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Cello Abbey
Sir William WALTON (1902-1983)

Cello Concerto (1956/1975) [27:20]
Ina BOYLE (1889-1967)
Elegy for cello and orchestra (1913) [7:24]
Sir Edward ELGAR (1857-1934)
Cello Concerto (1918) [27:35]
Nadège Rochat (cello)
Staatskapelle Weimar/Paul Meyer
rec. May 2016, Weimarhalle

This is Nadège Rochat's third album; the previous one was an ARS Produktion CD of the Lalo and Milhaud concertos with the Württembergische Philharmonie Reutlinger under Ola Rudner.

The Elgar Concerto's predominance of inwardness clearly appeals to Rochat. That is where the emphasis of her reading lies. True, the storm-clouds of the first movement, the bite of the Lento and the lively heaviness of the final Allegro are by no means underplayed. That said, what I carried away from the listening experience was Rochat's unwavering fixity of gaze on the distant horizon and the work's elegiac burden.

The Walton lulls in the Moderato and the Tema ed improvvisazioni, basking in the pulse-slowing Mediterranean sun. While there is bite and flight in the Allegro Rochat's is an interpretation inclined to become contemplative and to sing from the shade. Like the Viola Concerto this is one of the more problematic Walton works. For it to shine you need the sort of rarely encountered impressive grip and edgy concentration you find in Piatigorsky's live European premiere with Sargent. It's on Lyrita REAM.2114. The works shines strongly in this recording, much as the raw, coarse and throaty Sony-CBS disc of Dupré with Barenboim in the Elgar Concerto outstrips in grip and emotive warmth the EMI Classics studio Dupré/Barbirolli.

I am very pleased that Rochat has opted for Ina Boyle's Elegie. Boyle was an Irish composer and an occasional pupil of Vaughan Williams. Like her countryman in Northern Ireland, Norman Hay, her musical works have taken an obliterating plunge away into the depths. The Elegie - she initially had it down to be a Romance - is a thing of Brahmsian topography. It was written in the year before the Great War. Its undulating pensive contours are tenderly brushed in this its first recording. Rochat confides, in her liner-note, that she will be recording Boyle's Psalm for cello and orchestra in the near future - come the day. There are many other Boyle works of interest including three symphonies (1927, 1930, 1951) of which the First, Glencree was dusted off for last year's RTE 'Composing the Island' festival. You can hear one movement of Glencree on RTE Lyric FM CD153. Then again there's a violin concerto and the tone poem The Magic Harp (revived in 1991 by the Ulster Orchestra and Proinnseas O'Duinn and recorded by Dutton in 2011). There's much else by this friend and contemporary of Elizabeth Maconchy.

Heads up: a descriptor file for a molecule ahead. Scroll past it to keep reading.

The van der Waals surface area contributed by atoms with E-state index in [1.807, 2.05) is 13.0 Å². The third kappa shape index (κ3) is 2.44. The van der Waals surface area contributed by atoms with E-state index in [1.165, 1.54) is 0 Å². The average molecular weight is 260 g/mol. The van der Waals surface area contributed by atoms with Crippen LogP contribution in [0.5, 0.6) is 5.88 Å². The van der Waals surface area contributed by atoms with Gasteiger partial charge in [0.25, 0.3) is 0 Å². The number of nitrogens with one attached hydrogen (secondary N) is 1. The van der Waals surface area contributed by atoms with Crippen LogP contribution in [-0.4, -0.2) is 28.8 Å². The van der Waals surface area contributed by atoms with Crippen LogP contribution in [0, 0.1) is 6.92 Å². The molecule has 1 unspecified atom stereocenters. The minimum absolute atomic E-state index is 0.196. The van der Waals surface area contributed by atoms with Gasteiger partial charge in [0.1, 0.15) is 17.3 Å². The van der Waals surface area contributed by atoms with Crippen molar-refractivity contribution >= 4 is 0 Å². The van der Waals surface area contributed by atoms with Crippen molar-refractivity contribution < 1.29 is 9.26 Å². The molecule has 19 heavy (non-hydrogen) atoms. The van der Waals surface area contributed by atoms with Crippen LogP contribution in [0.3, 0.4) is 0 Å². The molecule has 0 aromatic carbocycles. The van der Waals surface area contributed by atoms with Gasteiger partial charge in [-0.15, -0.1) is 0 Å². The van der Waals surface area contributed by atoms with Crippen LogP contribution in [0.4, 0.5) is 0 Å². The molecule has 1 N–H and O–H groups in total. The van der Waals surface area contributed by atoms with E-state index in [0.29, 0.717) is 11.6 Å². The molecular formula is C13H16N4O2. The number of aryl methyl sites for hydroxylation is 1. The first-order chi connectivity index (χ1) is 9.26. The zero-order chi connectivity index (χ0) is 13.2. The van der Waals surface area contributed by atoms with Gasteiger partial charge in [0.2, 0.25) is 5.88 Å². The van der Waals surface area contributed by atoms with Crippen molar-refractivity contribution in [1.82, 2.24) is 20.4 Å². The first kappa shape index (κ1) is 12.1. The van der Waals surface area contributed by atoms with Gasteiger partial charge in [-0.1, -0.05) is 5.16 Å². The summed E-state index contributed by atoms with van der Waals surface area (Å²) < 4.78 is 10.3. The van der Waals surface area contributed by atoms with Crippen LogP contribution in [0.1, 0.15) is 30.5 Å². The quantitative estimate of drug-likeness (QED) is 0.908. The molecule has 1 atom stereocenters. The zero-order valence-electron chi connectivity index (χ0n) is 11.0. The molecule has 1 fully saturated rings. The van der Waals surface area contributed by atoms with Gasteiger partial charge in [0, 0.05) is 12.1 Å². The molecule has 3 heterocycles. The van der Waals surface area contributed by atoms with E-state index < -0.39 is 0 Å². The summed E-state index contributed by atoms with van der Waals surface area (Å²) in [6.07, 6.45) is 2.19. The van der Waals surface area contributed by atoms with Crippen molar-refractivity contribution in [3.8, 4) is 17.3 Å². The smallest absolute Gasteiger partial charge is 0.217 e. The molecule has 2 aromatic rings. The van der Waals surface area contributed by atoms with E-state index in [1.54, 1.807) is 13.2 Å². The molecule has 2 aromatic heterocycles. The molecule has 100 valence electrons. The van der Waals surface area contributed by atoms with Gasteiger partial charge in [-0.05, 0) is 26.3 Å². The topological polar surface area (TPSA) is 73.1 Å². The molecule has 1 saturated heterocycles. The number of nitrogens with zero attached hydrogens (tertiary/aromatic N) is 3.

The cosily cocooned sound achieved by the Ars Produktion team envelops the listener without blunting the treble range and I noted a plethora of pleasing detail especially in the Walton.

There is much to be taken from this disc. The respect and love that Rochat has for these works was no doubt influenced by her years of study in London's Royal Academy of Musc as well as her lessons with Robert Cohen, who at the age of only 21 recorded the Elgar for Classics for Pleasure.

I should add that the orchestra here are in superb form and make great and idiomatic capital of the Elgar in particular. Listen to them in the finale of the Elgar; Norman Del Mar and the RPO could not have bettered this.

There's always a downside so 'nul points' for whoever perpetrated "Edgar" Elgar on the electronic track readout - not that most people will see this.

The Walton and Elgar have been companions on disc before. Last year Stephen Isserlis was the cellist for the same concerto coupling and other works for Hyperion. Isserlis does not offer the Boyle but does include pieces by Holst, father and daughter.

I hope that Rochat will now move to record the Finzi and Bax concertos alongside the Boyle Psalm. Also, there is still room for what will be a second recording of Florent Schmitt's fascinating Introit, Récit et Congé for cello and orchestra. She would also, I think, warm to one of the neglected masterworks of the English Musical Renaissance: John Foulds' Cello Concerto. It is equally effective in both guises - either as the Cello Sonata or as the Cello Concerto.

Rob Barnett



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